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A CROSS-SECTIONAL ANALYSIS OF APOE GENE POLYMORPHISM AND THE RISK OF COGNITIVE IMPAIRMENTS IN THE ALZHEIMER’S DISEASE NEUROIMAGING INITIATIVE STUDY

G. Wang, D.E. Vance, W. Li

J Aging Res & Lifestyle 2021;10:26-31

Background: It is inconclusive on how apolipoprotein epsilon (APOE) gene polymorphism is associated with the risk of having mild cognitive impairment (MCI) or Alzheimer’s disease (AD). Objectives: To investigate how APOE genotype is associated with the risk of MCI or AD using the data collected from the Alzheimer’s Disease Neuroimaging Initiative (ADNI) participants. Methods: A cross-sectional design was used to analyze the baseline data collected from the 1,720 ADNI participants. APOE gene polymorphism was analyzed on how they are related to the risk of cognitive impairments of either MCI or AD using a percent yield (PY) method. Then cognitive functions were compared among six different APOE genotypes using a two-way ANCOVA by controlling possible confounding factors. Results: The prevalence of six APOE genotypes in 1,720 participants is as following: e2/e2 (0.3%), e2/e3 (7.4%), e3/e3 (45.4%), e2/e4 (2%), e3/e4 (35%) and e4/e4 (9.9%). The e2/e2 and e4/e4 genotypes were associated with the lowest and the highest risk respectively for cognitive impairments of either MCI or AD. Further, a worse cognitive diagnosis was associated with an increasing number of APOE e4 allele in a dose dependent manner. Participants with genotype e3/e3 had a better memory measure than those with the genotype of e3/e4. Conclusions: APOE gene polymorphism is associated with different level of risks for cognitive impairments. The heterozygous genotype e3/e4 is associated with a worse memory function compared to the genotype of e3/e3. Further investigations are needed to intervene the cognitive deteriorations in those with at risk APOE genotypes.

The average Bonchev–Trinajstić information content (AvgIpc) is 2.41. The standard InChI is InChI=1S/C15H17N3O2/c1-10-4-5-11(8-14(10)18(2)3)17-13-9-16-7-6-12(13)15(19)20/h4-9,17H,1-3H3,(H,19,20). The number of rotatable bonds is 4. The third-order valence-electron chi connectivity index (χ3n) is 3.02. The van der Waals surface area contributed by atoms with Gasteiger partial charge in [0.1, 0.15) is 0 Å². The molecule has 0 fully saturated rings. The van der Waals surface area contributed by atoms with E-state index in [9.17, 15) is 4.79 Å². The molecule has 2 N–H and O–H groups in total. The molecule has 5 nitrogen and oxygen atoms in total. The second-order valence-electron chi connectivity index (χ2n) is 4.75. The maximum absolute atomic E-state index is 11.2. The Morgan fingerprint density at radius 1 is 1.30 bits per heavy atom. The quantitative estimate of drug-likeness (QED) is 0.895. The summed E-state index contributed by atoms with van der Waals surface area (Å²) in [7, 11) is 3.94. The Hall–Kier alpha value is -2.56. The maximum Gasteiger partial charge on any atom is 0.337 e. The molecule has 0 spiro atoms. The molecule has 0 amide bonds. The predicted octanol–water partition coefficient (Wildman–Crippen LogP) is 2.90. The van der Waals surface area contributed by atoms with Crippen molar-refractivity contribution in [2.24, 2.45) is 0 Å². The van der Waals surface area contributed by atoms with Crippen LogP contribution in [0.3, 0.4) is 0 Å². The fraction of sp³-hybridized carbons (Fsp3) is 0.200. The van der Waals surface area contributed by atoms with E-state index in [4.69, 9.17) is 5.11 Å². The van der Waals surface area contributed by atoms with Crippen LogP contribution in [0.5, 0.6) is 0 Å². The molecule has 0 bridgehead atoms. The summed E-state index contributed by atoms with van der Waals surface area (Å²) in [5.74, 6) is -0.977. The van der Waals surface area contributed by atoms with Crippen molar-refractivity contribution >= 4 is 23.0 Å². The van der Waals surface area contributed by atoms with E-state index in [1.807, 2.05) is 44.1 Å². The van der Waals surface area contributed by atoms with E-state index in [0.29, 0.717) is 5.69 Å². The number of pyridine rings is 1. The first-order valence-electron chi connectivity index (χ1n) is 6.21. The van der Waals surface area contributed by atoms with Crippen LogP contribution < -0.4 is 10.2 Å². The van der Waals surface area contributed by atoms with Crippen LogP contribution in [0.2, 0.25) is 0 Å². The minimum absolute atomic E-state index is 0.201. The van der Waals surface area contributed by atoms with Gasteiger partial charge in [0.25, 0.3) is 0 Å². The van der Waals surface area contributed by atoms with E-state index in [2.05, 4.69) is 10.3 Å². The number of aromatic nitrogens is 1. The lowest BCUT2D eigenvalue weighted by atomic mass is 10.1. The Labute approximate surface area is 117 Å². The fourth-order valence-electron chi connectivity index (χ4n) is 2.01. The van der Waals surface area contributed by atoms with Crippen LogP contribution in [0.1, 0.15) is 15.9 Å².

CITATION:
G. Wang ; D.E. Vance ; W. Li (2021): A Cross-Sectional Analysis of APOE Gene Polymorphism and the Risk of Cognitive Impairments in the Alzheimer’s Disease Neuroimaging Initiative Study. The Journal of Aging and Lifestyle (JARLife). http://dx.doi.org/10.14283/jarlife.2021.5

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